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Congress top brass not sure of Karnataka win? View spreads, ex-PM Deve Gowda to back BJP if it's hung assembly

Deve Gowda with Siddaramaiah
By Our Representative
Despite the hype created by Karnataka chief minister Siddaramaiah that the Congress would surely romp back to power in the forthcoming state assembly polls scheduled for mid-May, there appear to uncertainty within at the very top in the grand old party, if an article published in a media outfit directly controlled by party chief Rahul Gandhi is any indication.
Written by KS Dakshina Murthy, visiting professor at the Indian Institute of Journalism & New Media, Bengaluru, the article, written amidst "disappointed ticket-seekers" shedding tears and "pugnacious politicians" raising their voices as the assembly elections approach, insists, there are some "obvious questions that dodge definitive answers" on whether the state will see "single party rule or a coalition."
Murthy quotes former United States Defence Secretary Donald Rumsfeld, in a totally different context, to sum up the situation. Rumsfeld said, if there are "things we know that we know", "there are things that we know we don't know", and, also, "there are things we don't know we don't know."
Given this framework, says Murthy, if there is just one "know" there are at least two "know unknowns" that may play a significant role in the eventual outcome. One of these is the Janata Dal (Secular) factor, while the other is the Lingayat issue.
Murthy, in his article in the online edition of "The National Herald", the newspaper founded by Jawaharlal Nehru, and currently controlled by the Gandhi family which holds the sway on the Congress, does not rule out the possibility of a hung assembly, "where the JD(S) can be the decider between being in government or the Opposition, the situation can turn tricky for the Congress and the BJP."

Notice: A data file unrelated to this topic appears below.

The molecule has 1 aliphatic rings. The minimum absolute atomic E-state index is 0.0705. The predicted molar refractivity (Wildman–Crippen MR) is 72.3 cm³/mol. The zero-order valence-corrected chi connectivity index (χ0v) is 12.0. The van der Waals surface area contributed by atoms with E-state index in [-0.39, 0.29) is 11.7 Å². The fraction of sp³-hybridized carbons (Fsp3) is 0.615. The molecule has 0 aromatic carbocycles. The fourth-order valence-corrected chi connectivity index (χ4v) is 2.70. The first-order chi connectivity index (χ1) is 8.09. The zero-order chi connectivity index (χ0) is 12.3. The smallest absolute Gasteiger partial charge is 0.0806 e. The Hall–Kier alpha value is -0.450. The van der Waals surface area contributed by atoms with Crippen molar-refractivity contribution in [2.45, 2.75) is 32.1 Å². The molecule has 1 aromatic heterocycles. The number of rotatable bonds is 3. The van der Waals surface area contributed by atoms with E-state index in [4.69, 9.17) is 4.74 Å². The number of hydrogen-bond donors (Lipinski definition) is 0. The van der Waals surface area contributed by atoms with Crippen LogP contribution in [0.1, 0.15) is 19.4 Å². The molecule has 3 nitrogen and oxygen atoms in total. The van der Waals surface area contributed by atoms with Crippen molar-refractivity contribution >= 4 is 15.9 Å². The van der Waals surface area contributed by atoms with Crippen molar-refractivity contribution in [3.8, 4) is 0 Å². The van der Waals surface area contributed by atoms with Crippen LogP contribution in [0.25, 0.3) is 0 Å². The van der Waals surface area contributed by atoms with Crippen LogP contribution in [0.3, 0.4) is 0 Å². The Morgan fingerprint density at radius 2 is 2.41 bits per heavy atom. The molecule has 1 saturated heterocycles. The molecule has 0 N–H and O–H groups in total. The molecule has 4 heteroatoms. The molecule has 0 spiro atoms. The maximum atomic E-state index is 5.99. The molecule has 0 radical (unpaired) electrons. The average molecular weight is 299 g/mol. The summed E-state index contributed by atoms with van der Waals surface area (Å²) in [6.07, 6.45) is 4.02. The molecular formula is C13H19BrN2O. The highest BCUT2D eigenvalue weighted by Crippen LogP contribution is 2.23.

Murthy surprisingly underlines, "As it stands, the JD(S) has not clearly spelt out its position and is not likely to do so. The cards are however stacked in favour of it supporting BJP, in the event of a hung assembly. This prima facie reason is because the JD(S) patriarch, former Prime Minister HD Deve Gowda, has a sour relationship with Chief Minister Siddaramaiah."
According to Murthy, "Deve Gowda and Siddaramaiah go back a long way, with the former prime minister mentoring the chief minister in the early days of his career. With Gowda promoting his own son HD Kumaraswamy over Siddaramaiah, the relationship did not last. Siddaramaiah quit the JD(S) and joined the Congress in 2006. Not only did he cock a snook at Deve Gowda, he went on to become the chief minister."
In fact, says Murthy, "A few weeks ago the JD(S) leadership met senior Congress politicians and said the party would support it, but on the condition that Siddaramaiah is replaced by someone else. Since then, the Congress has all but taken on the JD(S), with party president Rahul Gandhi calling it JD (Sangh Parivar) and the ‘B’ team of the BJP."
The other “know unknown” is the Lingayat factor, says Murthy. "No party is sure which way the Lingayat vote will go, whether it will split or whether it will make no difference. Traditionally, the Lingayat vote was with the Congress. It then shifted to the erstwhile Janata Dal’s late leader Ramakrishna Hegde, who transferred it to the BJP during their alliance in 1999."
He continues, "In the 2004 and 2008 elections, the Lingayat vote was perceived to have gone en masse to the BJP, enabling its good showing. By recommending minority religion status to the Lingayats, a long-standing demand of the community, Siddaramaiah has calculated that it would benefit the Congress on the assumption that a large section of the community will favour his party."
However, Murthy underlines, "Since the state government’s recommendation was sent to the Centre, strangely not much is being spoken about the issue by both the Congress and the BJP."
According to Murthy, "While the Congress is wary of a blowback against its decision among sections of the community, the BJP is caught in a fix on how to respond to the decision. It can neither support nor oppose it, as either will result in flight of votes to the Congress. It has taken refuge under the excuse that it cannot take a decision as the model code of conduct is in place for the elections."

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